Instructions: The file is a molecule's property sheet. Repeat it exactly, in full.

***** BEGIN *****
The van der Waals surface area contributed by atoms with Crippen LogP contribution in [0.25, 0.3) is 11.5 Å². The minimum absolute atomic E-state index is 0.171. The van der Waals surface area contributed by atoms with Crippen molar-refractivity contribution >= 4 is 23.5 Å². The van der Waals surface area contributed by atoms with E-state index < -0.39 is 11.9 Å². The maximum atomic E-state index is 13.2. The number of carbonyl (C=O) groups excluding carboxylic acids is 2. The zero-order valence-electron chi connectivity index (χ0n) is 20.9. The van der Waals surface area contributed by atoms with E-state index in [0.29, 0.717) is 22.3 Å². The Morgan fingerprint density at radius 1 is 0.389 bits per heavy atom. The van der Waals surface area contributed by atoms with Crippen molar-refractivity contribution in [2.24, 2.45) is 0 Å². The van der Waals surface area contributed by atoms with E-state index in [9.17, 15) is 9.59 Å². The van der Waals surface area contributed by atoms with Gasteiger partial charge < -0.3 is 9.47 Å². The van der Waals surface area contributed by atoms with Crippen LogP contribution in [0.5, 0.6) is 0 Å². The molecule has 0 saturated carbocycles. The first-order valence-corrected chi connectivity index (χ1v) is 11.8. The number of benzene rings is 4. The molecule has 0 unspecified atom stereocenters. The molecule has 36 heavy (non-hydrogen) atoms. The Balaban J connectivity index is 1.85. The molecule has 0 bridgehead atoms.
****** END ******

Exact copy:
The van der Waals surface area contributed by atoms with Crippen LogP contribution in [0.25, 0.3) is 11.5 Å². The minimum absolute atomic E-state index is 0.171. The van der Waals surface area contributed by atoms with Crippen molar-refractivity contribution >= 4 is 23.5 Å². The van der Waals surface area contributed by atoms with E-state index < -0.39 is 11.9 Å². The maximum atomic E-state index is 13.2. The number of carbonyl (C=O) groups excluding carboxylic acids is 2. The zero-order valence-electron chi connectivity index (χ0n) is 20.9. The van der Waals surface area contributed by atoms with E-state index in [0.29, 0.717) is 22.3 Å². The Morgan fingerprint density at radius 1 is 0.389 bits per heavy atom. The van der Waals surface area contributed by atoms with Crippen molar-refractivity contribution in [2.24, 2.45) is 0 Å². The van der Waals surface area contributed by atoms with E-state index in [9.17, 15) is 9.59 Å². The van der Waals surface area contributed by atoms with Gasteiger partial charge < -0.3 is 9.47 Å². The van der Waals surface area contributed by atoms with Crippen LogP contribution in [0.5, 0.6) is 0 Å². The molecule has 0 saturated carbocycles. The first-order valence-corrected chi connectivity index (χ1v) is 11.8. The number of benzene rings is 4. The molecule has 0 unspecified atom stereocenters. The molecule has 36 heavy (non-hydrogen) atoms. The Balaban J connectivity index is 1.85. The molecule has 0 bridgehead atoms.